Are Minor Injuries A Risk Factor For DVT?
By Brian McCurdy, Senior Editor
A recent study in the Archives of Internal Medicine sees a connection between minor injuries and a higher risk of deep vein thrombosis (DVT).
Researchers examined consecutive patients who had their first DVT of the leg or pulmonary embolism, and also looked at control patients. Out of 2,471 DVT patients, 11.7 percent had a minor injury in the three months preceding venous thrombosis, and of 3,534 control patients, 4.4 percent had similar injuries in the time before completing a questionnaire. Minor injuries included sural muscle ruptures and ankle sprains.
Researchers concluded that venous thrombosis was associated with previous minor injury and the association was strongest for injuries that occurred in the four weeks preceding thrombosis and was not apparent before 10 weeks. In addition, the study authors noted a stronger association between thrombosis and minor injuries in the leg whereas injuries in other parts of the body were not associated with injury.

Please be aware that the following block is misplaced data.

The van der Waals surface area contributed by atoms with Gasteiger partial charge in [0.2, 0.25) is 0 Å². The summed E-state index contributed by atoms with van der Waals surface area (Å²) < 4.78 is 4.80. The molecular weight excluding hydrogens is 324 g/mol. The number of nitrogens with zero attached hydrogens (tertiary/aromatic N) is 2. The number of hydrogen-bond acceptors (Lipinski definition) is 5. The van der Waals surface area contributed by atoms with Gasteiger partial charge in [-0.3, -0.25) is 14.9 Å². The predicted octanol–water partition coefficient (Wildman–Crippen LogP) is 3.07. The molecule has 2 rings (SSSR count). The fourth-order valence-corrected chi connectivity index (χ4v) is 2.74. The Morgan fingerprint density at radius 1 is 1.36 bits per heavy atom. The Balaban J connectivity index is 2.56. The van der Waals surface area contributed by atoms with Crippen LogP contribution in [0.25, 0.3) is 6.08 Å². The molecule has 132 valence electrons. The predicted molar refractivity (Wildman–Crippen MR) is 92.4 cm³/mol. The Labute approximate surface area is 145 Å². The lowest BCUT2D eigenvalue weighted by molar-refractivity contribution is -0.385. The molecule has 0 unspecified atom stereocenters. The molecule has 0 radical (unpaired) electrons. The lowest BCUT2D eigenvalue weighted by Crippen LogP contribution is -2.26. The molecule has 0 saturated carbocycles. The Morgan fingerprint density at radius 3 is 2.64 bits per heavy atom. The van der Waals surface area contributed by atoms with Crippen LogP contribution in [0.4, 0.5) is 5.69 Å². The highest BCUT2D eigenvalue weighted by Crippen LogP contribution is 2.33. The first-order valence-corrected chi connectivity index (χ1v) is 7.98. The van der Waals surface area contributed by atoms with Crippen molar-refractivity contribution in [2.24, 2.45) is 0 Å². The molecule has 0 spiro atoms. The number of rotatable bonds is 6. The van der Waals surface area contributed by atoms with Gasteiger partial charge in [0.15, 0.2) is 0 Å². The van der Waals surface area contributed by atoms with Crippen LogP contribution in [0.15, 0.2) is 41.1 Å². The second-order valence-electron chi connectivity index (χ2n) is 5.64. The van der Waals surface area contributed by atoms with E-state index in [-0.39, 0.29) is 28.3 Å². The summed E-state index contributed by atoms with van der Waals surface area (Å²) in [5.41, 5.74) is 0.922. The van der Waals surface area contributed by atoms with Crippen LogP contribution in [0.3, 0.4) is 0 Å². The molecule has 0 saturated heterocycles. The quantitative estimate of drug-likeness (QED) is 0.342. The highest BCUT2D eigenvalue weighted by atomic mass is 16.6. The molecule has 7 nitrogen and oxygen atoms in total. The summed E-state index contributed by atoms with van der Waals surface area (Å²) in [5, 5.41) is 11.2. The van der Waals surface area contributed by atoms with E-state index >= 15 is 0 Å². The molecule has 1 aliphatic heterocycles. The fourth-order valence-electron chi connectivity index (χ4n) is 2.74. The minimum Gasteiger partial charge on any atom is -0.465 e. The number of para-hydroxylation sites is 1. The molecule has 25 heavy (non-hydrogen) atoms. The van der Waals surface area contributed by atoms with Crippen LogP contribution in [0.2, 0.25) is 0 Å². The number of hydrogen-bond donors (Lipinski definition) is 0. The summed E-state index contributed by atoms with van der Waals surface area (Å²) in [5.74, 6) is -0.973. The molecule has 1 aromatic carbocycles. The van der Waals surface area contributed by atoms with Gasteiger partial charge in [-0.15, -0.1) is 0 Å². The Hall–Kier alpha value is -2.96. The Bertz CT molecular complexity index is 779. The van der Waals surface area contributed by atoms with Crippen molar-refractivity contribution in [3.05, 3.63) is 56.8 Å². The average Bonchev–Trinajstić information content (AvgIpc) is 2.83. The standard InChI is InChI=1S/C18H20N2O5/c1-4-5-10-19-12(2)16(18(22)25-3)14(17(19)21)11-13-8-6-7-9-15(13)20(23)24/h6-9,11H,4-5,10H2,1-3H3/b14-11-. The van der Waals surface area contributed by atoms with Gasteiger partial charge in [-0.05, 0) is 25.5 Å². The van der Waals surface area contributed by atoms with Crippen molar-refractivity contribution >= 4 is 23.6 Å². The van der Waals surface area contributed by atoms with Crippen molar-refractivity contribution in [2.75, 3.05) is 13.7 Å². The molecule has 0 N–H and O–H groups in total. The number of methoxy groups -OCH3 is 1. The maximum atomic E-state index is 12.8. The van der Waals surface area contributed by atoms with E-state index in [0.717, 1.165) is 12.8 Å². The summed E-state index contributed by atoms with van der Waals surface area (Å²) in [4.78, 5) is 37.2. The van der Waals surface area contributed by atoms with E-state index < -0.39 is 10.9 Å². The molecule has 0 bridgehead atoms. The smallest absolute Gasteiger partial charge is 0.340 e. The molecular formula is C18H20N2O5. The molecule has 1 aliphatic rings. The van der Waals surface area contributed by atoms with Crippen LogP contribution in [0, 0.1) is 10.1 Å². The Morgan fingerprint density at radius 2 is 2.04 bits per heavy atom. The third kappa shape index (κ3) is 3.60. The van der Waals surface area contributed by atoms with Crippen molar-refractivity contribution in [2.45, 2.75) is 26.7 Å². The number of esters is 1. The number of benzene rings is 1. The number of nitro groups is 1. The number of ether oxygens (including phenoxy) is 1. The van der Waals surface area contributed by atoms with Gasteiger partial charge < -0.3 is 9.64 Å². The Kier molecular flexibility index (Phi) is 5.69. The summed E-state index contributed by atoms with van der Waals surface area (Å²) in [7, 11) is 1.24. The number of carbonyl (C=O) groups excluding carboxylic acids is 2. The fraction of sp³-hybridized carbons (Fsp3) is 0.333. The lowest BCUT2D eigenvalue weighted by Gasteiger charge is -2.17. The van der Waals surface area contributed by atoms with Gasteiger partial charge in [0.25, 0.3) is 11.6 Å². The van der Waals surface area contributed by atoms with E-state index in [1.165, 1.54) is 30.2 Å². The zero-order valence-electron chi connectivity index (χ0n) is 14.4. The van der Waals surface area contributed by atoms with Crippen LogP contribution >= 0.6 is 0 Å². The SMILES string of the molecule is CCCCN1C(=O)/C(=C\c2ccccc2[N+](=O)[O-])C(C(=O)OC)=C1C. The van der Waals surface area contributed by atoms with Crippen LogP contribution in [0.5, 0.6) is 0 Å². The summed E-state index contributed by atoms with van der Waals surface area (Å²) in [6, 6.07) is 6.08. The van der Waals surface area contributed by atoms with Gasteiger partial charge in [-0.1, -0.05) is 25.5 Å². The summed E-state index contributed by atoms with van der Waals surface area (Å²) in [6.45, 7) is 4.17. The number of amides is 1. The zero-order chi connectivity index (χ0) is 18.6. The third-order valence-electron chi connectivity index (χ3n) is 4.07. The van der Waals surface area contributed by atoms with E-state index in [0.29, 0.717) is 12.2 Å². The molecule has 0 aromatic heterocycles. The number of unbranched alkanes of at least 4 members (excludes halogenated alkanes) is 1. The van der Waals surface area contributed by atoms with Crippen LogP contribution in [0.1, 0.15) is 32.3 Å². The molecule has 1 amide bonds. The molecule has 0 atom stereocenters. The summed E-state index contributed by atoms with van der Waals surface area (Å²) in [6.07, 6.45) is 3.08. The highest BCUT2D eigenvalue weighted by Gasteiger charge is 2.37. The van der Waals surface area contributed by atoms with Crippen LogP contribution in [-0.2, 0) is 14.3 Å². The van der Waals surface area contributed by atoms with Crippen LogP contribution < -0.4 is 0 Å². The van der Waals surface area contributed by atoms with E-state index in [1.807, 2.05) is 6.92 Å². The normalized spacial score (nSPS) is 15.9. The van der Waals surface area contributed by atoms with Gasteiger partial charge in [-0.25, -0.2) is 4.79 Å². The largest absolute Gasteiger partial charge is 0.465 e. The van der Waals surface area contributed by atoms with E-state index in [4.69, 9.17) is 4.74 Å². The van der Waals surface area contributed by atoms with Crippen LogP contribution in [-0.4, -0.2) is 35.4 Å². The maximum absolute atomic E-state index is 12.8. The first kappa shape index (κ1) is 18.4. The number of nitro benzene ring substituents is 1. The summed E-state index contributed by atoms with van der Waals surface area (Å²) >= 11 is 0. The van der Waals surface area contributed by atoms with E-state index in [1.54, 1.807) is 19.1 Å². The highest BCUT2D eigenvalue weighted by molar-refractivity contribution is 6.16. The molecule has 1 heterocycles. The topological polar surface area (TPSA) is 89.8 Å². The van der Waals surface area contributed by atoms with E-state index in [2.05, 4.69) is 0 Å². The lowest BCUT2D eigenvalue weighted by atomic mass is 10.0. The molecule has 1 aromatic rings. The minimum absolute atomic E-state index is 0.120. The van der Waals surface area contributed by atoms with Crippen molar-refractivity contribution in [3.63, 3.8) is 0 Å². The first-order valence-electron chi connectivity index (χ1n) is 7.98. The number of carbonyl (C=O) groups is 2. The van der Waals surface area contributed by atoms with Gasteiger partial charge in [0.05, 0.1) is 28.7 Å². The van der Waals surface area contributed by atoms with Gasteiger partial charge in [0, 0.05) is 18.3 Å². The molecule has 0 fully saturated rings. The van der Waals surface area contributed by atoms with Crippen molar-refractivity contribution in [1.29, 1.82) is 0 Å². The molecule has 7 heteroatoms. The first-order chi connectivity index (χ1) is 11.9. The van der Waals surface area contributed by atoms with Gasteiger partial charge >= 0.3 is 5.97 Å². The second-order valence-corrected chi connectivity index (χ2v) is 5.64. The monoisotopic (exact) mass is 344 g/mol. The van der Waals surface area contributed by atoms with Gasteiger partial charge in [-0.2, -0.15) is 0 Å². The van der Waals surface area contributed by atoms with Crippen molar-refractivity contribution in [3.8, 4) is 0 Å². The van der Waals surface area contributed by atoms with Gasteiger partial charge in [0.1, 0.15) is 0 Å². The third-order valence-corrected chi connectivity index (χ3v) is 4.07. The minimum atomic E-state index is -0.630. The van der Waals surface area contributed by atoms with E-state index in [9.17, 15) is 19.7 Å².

Allan Grossman, DPM, says he and colleagues with whom he has consulted have not seen much of an incidence of minor injuries as a factor in DVT. He says the study does not reveal whether patients have risk factors for DVT such as smoking, obesity or birth control use.
Dr. Grossman notes he does not see DVT in patients with minor injuries because such patients immobilize their limbs themselves by not using the affected limb as much as they otherwise would.